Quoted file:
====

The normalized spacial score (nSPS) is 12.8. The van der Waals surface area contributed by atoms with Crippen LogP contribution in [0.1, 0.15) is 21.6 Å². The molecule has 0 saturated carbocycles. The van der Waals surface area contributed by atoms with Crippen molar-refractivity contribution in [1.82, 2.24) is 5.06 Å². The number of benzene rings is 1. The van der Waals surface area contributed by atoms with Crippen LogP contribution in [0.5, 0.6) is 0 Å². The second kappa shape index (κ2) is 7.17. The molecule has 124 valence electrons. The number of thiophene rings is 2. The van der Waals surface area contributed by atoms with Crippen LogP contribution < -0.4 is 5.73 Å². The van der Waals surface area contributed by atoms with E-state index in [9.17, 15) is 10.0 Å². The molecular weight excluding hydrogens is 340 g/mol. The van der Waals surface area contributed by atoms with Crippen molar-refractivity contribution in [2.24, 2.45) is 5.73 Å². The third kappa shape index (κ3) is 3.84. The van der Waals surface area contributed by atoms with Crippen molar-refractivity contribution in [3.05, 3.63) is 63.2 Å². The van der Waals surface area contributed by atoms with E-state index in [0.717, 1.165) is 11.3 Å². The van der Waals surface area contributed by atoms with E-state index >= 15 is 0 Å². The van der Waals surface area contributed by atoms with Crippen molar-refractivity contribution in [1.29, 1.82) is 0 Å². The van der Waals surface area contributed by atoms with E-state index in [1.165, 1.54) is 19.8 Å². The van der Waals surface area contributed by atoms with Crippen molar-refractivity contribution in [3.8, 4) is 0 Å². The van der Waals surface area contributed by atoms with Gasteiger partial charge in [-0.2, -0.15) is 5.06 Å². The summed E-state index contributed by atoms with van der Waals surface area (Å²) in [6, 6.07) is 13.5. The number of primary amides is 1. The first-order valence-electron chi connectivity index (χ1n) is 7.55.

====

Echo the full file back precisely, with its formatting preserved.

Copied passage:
The normalized spacial score (nSPS) is 12.8. The van der Waals surface area contributed by atoms with Crippen LogP contribution in [0.1, 0.15) is 21.6 Å². The molecule has 0 saturated carbocycles. The van der Waals surface area contributed by atoms with Crippen molar-refractivity contribution in [1.82, 2.24) is 5.06 Å². The number of benzene rings is 1. The van der Waals surface area contributed by atoms with Crippen LogP contribution in [0.5, 0.6) is 0 Å². The second kappa shape index (κ2) is 7.17. The molecule has 124 valence electrons. The number of thiophene rings is 2. The van der Waals surface area contributed by atoms with Crippen LogP contribution < -0.4 is 5.73 Å². The van der Waals surface area contributed by atoms with E-state index in [9.17, 15) is 10.0 Å². The molecular weight excluding hydrogens is 340 g/mol. The van der Waals surface area contributed by atoms with Crippen molar-refractivity contribution in [2.24, 2.45) is 5.73 Å². The third kappa shape index (κ3) is 3.84. The van der Waals surface area contributed by atoms with Crippen molar-refractivity contribution in [3.05, 3.63) is 63.2 Å². The van der Waals surface area contributed by atoms with E-state index in [0.717, 1.165) is 11.3 Å². The van der Waals surface area contributed by atoms with E-state index >= 15 is 0 Å². The van der Waals surface area contributed by atoms with Crippen molar-refractivity contribution in [1.29, 1.82) is 0 Å². The van der Waals surface area contributed by atoms with E-state index in [1.165, 1.54) is 19.8 Å². The van der Waals surface area contributed by atoms with Crippen molar-refractivity contribution in [3.8, 4) is 0 Å². The van der Waals surface area contributed by atoms with Gasteiger partial charge in [-0.2, -0.15) is 5.06 Å². The summed E-state index contributed by atoms with van der Waals surface area (Å²) in [6, 6.07) is 13.5. The number of primary amides is 1. The first-order valence-electron chi connectivity index (χ1n) is 7.55.